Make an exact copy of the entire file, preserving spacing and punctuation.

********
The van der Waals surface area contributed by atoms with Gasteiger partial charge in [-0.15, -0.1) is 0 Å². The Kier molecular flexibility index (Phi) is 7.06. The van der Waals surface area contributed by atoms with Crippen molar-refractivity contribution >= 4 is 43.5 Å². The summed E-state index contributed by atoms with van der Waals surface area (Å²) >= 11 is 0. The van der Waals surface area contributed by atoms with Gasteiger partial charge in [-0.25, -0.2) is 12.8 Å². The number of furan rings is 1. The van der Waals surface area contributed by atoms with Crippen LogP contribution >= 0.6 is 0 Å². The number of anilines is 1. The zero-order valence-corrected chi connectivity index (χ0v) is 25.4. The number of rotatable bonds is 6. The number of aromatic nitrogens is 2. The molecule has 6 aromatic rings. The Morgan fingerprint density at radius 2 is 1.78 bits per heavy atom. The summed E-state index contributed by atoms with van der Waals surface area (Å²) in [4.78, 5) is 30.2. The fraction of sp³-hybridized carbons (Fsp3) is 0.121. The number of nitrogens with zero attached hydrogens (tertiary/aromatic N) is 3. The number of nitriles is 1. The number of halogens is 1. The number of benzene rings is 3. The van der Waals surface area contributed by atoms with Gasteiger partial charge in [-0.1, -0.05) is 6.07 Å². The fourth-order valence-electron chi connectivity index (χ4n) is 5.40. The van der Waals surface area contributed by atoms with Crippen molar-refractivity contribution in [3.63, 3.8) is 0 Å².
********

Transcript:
The van der Waals surface area contributed by atoms with Gasteiger partial charge in [-0.15, -0.1) is 0 Å². The Kier molecular flexibility index (Phi) is 7.06. The van der Waals surface area contributed by atoms with Crippen molar-refractivity contribution >= 4 is 43.5 Å². The summed E-state index contributed by atoms with van der Waals surface area (Å²) >= 11 is 0. The van der Waals surface area contributed by atoms with Gasteiger partial charge in [-0.25, -0.2) is 12.8 Å². The number of furan rings is 1. The van der Waals surface area contributed by atoms with Crippen LogP contribution >= 0.6 is 0 Å². The number of anilines is 1. The zero-order valence-corrected chi connectivity index (χ0v) is 25.4. The number of rotatable bonds is 6. The number of aromatic nitrogens is 2. The molecule has 6 aromatic rings. The Morgan fingerprint density at radius 2 is 1.78 bits per heavy atom. The summed E-state index contributed by atoms with van der Waals surface area (Å²) in [4.78, 5) is 30.2. The fraction of sp³-hybridized carbons (Fsp3) is 0.121. The number of nitrogens with zero attached hydrogens (tertiary/aromatic N) is 3. The number of nitriles is 1. The number of halogens is 1. The number of benzene rings is 3. The van der Waals surface area contributed by atoms with Gasteiger partial charge in [-0.1, -0.05) is 6.07 Å². The fourth-order valence-electron chi connectivity index (χ4n) is 5.40. The van der Waals surface area contributed by atoms with Crippen molar-refractivity contribution in [3.63, 3.8) is 0 Å².